Contemporary Review / Review


by PJ Yermanmoana1

I have a riddle for you. What’s big, expensive and making better movies than Pixar? Nope, it’s not that company that can only produce feature-length toy commercials for Minions; it might just be Disney Animation Studios.

Moana, directed by animation veterans Ron Clements & John Musker (Aladdin, The Little Mermaid), tells the story of a young Polynesian girl, Moana (new-comer Auli’i Cravalho), who longs to escape the comfort of her island paradise and explore what lies beyond its ocean reef. When she’s forced to go on an adventure to save her island from an ancient curse, she enlists the help of Maui (Dwayne “The Rock” Johnson), demigod of the wind and sea, to restore tranquility to her home and her people. Mix in some heart, a pet rooster and a few songs written by Lin-Manuel Miranda (creator of Broadway’s Hamilton: An American Musical, for those living under a rock) and you have yourself one of the best animated movies of the year.

This movie is absolutely delightful and draws some serious comparisons to the animated Disney films of the ’90s, an era when the studio was releasing masterworks that were infectious in their music, characters, animation quality, and storytelling power. It is truly refreshing to see those classic attributes in a setting never before seen in the medium: Ancient Polynesia. Who knew that the spirituality and traditions of the Polynesian people would be such a unique and bountiful backdrop to set a story of this epic scale in? The ingredients are all there: a tattooed, shapeshifting demigod who singlehandedly creates inhabitable utopian islands and can harness his powers with a giant fish hook, a deep history of nautical exploration shown through seafaring, a mystical landmass-destroying amulet, and a sentient ocean. If that doesn’t write itself, I don’t know what does.

And if that’s not enough, why not include some bound-to-be-classic, Frozen-level stuck-in-your-head songs? I saw this movie over a week ago and at least three of the tracks are still stuck in my head. I’ve come this close to bursting into song in front of complete strangers. In all seriousness, there is one song performed by Cravalho that, if Moana does as well critically and financially as it deserves to, should transcend the “Let It Go” phenomenon. It’s that good. This film only further solidifies the musical genius that is Lin-Manuel Miranda and has me even more intrigued by what he’ll put his mind to next.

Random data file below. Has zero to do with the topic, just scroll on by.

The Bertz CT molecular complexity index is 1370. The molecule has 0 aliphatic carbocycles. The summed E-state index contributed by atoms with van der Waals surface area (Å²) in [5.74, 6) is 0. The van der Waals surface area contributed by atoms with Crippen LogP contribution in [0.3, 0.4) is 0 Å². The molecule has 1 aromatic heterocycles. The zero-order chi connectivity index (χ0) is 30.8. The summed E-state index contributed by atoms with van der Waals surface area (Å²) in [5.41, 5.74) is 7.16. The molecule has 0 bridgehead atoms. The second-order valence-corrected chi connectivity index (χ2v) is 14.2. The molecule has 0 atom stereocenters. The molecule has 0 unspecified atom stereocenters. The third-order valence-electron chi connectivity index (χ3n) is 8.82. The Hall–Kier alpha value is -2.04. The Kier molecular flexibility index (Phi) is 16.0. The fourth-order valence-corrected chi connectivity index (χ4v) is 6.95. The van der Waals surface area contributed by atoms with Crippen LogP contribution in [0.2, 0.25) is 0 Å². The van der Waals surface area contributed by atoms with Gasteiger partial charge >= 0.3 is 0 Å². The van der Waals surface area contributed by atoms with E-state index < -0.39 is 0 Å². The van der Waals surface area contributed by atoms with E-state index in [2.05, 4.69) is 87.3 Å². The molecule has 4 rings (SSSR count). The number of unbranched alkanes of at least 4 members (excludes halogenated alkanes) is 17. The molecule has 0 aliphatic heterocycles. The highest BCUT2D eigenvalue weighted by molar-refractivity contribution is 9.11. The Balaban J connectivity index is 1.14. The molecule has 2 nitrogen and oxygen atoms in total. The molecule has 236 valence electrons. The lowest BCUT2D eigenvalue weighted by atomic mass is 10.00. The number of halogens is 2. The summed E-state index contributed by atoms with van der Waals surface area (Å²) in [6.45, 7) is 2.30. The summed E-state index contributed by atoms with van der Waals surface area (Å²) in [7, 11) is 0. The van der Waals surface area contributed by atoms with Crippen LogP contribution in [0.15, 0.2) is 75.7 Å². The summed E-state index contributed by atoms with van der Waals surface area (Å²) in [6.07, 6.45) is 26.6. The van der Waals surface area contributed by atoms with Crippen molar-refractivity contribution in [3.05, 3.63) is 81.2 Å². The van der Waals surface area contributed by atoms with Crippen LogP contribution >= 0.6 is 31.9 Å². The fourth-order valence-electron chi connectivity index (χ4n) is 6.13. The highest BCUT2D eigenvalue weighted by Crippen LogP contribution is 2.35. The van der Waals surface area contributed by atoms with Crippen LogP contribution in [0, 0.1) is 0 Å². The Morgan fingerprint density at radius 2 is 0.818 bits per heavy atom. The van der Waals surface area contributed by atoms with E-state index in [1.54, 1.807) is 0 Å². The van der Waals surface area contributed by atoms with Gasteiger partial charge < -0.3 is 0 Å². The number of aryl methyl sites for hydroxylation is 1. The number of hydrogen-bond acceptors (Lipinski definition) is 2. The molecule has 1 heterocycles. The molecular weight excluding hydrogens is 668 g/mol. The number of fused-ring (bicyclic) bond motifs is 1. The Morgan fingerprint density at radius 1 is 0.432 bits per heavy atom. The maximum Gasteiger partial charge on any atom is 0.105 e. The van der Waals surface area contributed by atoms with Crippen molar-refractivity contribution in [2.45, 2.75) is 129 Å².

All gushing aside, it has been fascinating to watch the level of success Disney Animation Studios has achieved in its most recent films compared to Pixar (the studio most would call the undisputed champ of animation). However, if the you stack up each of the studios’ two most recently released films (Finding Dory and The Good Dinosaur for Pixar, Moana and Zootopia for Disney), I’d say that the Mouse House wins, hands down. Looking into both companies’ futures, Pixar has a lot of sequels on the horizon and with the exception of the Toy Story franchise, second installments tend to be their Achilles Heel (see Cars 2). Disney, on the other hand, continues to impress with wildly original and imaginative content that’s hard to ignore.

Despite the greatness of the film as a whole, Moana is not without its flaws. There is a ten-to-fifteen-minute section towards the end of the second act that drags just a hair. There’s also a giant crab that shows up around that part whose song never quite finds its rhythm and is actually a little off-putting. Also, and I hate to say it, but The Rock isn’t the best singer. His musical number is catchy and fun, but it’s quickly apparent that there is indeed one thing this man can’t do perfectly. But that’s the only thing. He’s the busiest man in Hollywood for a reason, people.

Moana delights and impresses with stunning animation, a unique setting, well-realized, endearing characters, and songs that are bound to be instant-classics.

4.5 out of 5 stars

One thought on “Moana

  1. Once again I am empressed with the writers ability to critique
    With pertinent information and elegant wording. There is underlying passionate expression. I believe he engages with a genuine ability to comprehend what it takes to deliver quality work. I appreciate the effort to inform the reader of related connections with other works. Look forward to seeing this
    movie and the next report.


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